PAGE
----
Sites should be navigable via more than one method. This includes moving around your page using only a mouse or other pointing device. It also means the opposite, as visitors should still be able to use other navigation methods, such as a solo keyboard.

Is it perceivable?

For content to be accessible on your website, it must be perceivable by all users. This means that if there’s audio-exclusive content, it should be accompanied by a text transcript covering the same content.

All of your graphics should also be described in such detail users with vision problems can absorb the necessary information using an assistive device.

Is it robust?

Your site should still be operable and perceivable under changing environments. In other words, it needs to be compatible with software that reads the screen for a user.

It’s important to understand that the needs of your audience may shift over time, as well as the assistive technology utilized to browse your website; your content should be able to adapt to it without breaking.

Is it understandable?

For many sites, particularly those that provide crucial information, it’s important to ensure that all of your visitors can understand the content. Language should, whenever possible, be simple enough to convey your message clearly.

If you use a lot of jargon on your website ― which may, in some situations, be necessary ― make sure you provide definitions of any acronyms you use. As a general rule, it’s best not to abbreviate words, but rather to include the full version of the text.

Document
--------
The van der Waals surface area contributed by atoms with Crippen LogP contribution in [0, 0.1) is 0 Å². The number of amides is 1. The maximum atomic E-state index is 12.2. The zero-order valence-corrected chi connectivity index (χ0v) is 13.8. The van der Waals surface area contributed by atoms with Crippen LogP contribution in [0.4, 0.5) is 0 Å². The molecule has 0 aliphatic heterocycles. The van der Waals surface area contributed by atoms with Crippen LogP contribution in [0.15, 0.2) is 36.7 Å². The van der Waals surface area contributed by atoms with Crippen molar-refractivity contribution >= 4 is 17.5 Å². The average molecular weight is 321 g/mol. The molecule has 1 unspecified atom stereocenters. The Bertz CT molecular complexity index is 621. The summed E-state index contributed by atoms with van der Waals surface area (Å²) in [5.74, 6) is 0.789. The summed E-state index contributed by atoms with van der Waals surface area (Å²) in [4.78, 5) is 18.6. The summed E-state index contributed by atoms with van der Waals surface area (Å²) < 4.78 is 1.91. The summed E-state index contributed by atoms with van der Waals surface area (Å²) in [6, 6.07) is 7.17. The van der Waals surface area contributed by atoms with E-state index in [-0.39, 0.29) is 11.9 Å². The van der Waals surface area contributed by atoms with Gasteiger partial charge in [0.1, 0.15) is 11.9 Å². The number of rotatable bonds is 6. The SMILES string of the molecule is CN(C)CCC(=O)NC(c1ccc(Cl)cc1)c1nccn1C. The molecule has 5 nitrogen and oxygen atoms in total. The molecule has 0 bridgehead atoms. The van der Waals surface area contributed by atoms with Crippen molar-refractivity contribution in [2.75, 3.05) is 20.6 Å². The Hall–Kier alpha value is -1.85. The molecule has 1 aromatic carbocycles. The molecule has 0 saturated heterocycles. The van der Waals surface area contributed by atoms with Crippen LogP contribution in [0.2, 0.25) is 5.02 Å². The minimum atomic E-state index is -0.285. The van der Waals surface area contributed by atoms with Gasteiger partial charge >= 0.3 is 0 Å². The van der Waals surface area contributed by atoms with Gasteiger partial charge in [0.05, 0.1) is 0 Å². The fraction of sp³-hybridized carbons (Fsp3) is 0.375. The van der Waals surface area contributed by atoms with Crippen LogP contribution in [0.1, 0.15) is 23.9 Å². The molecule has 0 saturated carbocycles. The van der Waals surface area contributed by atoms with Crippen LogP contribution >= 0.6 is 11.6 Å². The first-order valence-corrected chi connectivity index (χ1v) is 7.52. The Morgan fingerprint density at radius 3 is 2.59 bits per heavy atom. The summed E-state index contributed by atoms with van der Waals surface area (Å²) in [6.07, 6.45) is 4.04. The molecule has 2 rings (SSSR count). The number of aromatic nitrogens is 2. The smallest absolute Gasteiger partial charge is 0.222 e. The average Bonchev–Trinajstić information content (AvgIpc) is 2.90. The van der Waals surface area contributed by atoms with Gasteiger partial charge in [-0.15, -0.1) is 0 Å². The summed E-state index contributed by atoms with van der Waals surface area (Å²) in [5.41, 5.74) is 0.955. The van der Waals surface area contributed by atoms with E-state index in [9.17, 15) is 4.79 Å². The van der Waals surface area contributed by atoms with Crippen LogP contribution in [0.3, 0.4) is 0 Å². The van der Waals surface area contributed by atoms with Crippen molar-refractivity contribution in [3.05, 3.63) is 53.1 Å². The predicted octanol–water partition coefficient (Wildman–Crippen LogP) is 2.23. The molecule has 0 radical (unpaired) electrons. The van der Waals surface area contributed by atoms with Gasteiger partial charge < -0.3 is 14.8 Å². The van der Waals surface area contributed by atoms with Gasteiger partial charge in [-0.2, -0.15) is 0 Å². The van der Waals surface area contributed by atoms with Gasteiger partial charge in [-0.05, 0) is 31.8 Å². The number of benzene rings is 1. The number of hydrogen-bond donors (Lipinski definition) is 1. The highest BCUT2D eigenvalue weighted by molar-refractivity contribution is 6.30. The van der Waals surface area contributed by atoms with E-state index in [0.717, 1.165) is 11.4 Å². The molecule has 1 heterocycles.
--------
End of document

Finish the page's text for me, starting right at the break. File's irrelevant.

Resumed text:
What Tools Are Available for Checking for ADA-Compliance?

Accessibility testing tools can analyze your website quickly to determine whether it’s accessible to people with disabilities. The leading platforms are generally compatible with common standards, such as the Web Content Accessibility Guidelines (WCAG) that outline the basic elements of an accessible website.

Consider these accessibility testing tools:

  • WAVE is one of the biggest names in accessibility testing. It’s a free service offered to the community by WebAIM at Utah State University. WAVE has been available since 2001, which makes it one of the oldest continuously operating website accessibility testing tools.
  • TAW is a free website accessibility testing tool that accepts donations to help fund its services. While TAW was originally built for a Spanish-speaking audience, it’s also available in both English and Portuguese. TAW is as easy to use as any other accessibility testing tool — enter your website’s URL to generate an analysis. The platform uses the standard WCAG, including WCAG version 2.1.